June 1, 2011
Northridge, Calif. - #1 ... That's where Cal State Northridge head water polo coach Marcelo Leonardi values his education.
Since his childhood days when his parents emigrated from Argentina to the United States (Marcelo was born in the U.S.), education has played a paramount role in the success Leonardi has enjoyed as a coach, teacher, and more importantly, an educator.
His 49-24 in two seasons at CSUN has gained Leonardi such notoriety that he has been selected as an assistant coach on the United States Junior National Team that will compete in the World Championships later this year in Tieste (a city located in the north of Rome), Italy.
Leonardi finds the attention flattering but it's the educational road that means most to the Matador head coach who has ascended the Matador water polo program in national prominence the past two seasons.
"My parents always stressed education as a high priority," said Leonardi, who recently received his Ed.D in Educational Leadership. "I followed their advice that if you wanted to move up and be successful, your education would be important. Their advice has led me through high school, college and beyond."
The road to a successful career as a water polo coach, ironically, became more focused as he approached getting his degree in both Biology and Spanish from Whittier College in 1998.
As he progressed through college, Leonardi thought his degree in Biology would lead to a career in medicine. Not so fast.
"During my last two years of school, I found that I was a better communicator and I really enjoyed sports," said Leonardi, who was a three-year starter on the Whittier water polo team. "With my degree and my water polo background, I thought I could coach and teach at the secondary level."
And that's exactly what happened. His first teaching job was as a "long term sub" at El Rancho High School in Pico Rivera.
"I started the girls water polo team from the ground level," said Leonardi. "At first, we started a team just learning how to swim, and then we advanced to the basics of play in a tough sport like water polo."
The hard work and diligence paid off. Four years after starting the girls water polo team at El Rancho, the team captured the league title and advanced to the CIF championship game.
"The success of the program opened the door for several students to pursue their dream of attending college," remembers Leonardi of his coaching and teaching days at El Rancho HS.
While Leonardi was working at El Rancho, he started his teaching credentials program and masters degree program at Whittier College. Eventually, that led to his master's degree in Education in 2001, and two years later, a teaching credential in Biology/Life Sciences.
In 2005, Leonardi's career took a significant turn. While returning from a trip with his El Rancho club team from the Junior Olympics in San Jose, he was reading a Matador newsletter. CSUN was looking for an assistant coach under then head coach Molly Barnes. Leonardi had plans to reach another level of water polo coaching, and the assistant's position at Cal State Northridge seemed intriguing.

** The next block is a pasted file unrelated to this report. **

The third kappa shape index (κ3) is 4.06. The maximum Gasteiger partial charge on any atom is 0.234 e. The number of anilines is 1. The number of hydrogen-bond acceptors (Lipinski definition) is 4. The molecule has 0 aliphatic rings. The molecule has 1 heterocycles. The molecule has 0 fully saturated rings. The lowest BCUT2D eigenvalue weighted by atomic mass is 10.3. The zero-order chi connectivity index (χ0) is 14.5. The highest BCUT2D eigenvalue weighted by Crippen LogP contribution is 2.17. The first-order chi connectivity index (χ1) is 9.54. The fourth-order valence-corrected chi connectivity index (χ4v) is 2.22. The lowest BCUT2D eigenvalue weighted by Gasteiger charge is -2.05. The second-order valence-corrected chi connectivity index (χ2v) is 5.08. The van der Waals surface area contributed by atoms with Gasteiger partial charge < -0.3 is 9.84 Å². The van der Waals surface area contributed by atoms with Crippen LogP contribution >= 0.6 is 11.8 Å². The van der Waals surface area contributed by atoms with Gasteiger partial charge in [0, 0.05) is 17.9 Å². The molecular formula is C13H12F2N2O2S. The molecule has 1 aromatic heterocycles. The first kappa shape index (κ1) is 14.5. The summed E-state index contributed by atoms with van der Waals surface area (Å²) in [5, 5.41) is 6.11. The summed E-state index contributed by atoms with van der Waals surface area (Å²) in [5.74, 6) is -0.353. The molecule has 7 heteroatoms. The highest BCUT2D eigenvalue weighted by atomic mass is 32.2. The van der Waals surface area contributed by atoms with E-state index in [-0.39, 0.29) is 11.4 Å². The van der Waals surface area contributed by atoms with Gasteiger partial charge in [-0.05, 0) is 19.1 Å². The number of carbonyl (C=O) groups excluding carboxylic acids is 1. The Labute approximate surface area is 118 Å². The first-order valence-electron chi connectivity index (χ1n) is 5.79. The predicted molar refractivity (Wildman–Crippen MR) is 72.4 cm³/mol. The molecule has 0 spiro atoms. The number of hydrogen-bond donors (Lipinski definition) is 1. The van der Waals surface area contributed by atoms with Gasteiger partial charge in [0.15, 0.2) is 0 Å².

"The more Molly described the program and its opportunities, the more excited I got," said Leonardi. "I was hooked. I wanted to go coach water polo at the highest level of NCAA Division I and CSUN gave me that opportunity. I got the job."
Leonardi laughs at the amount of time he spent on L.A. freeways to get to work from his home in Long Beach to El Rancho HS in Pico Rivera, and then the drive to Cal State Northridge to help coach the team."
In addition, Leonardi decided to pursue an advanced degree at Azusa Pacific which added to his daily excursion through the maze of freeways in Los Angeles. Leonardi doesn't miss the 120 mile round trips every day from Long Beach for five years starting in 2004. Leonardi estimates he has put more than 136,000 miles on his 2006 automobile. But the sacrifices were worth it.
"If I was going to move forward in higher education, whether it was coaching, teaching or movitional teaching, I would need that advanced degree," said Leonardi, who in May of 2011 earned his Ed.D in Educational Leadership. Now he is Dr. Marcelo Leonardi.
The title of his Ed.D dissertation was "The effects of a scheduling change of a modified hybrid schedule on ninth grade high school biology bench mark exams and CST standardized tests." ... Perhaps the longest title in American educational history.
In 2009, Leonardi was named interim head coach at Cal State Northridge. The "interim" tag was lifted after Leonardi coached the Matadors to its best season ever (28-8), a first place finish during the Big West regular season, and a ninth place national ranking. In 2011, Cal State Northridge posted another 20-win season (21 wins) and another national ranking.
Leonardi now devotes his energy to the Cal State Northridge water polo program which means no more grinding drives on the L.A. freeways.
"My wife and I have been able to buy a home in Monrovia which means the commute is much more easier," said Leonardi, whose wife (Kendra) is a third grade teacher.
His next agenda is to help the United States win the gold medal at the Junior World Championships in Trieste, Italy. The United States is ranked one of the top teams in the world at the Junior and Senior National levels.
"The coaching assignment with USA Water Polo is a great opportunity to work with the top women's players in that age group in the country and learn from other elite coaches like Heather Moody (Head Coach of the USA Junior National team and Assistant Coach of the USA Senior National team), Adam Krikorian (Head Coach of the USA Senior National Team) and Dan Klatt (Assistant Coach of the USA Senior National team)," said Leonardi. "It is the ultimate form of professional development in coaching women's water polo, Plus you're representing your country. There is a sense of pride. When you put on that USA shirt, it's something special."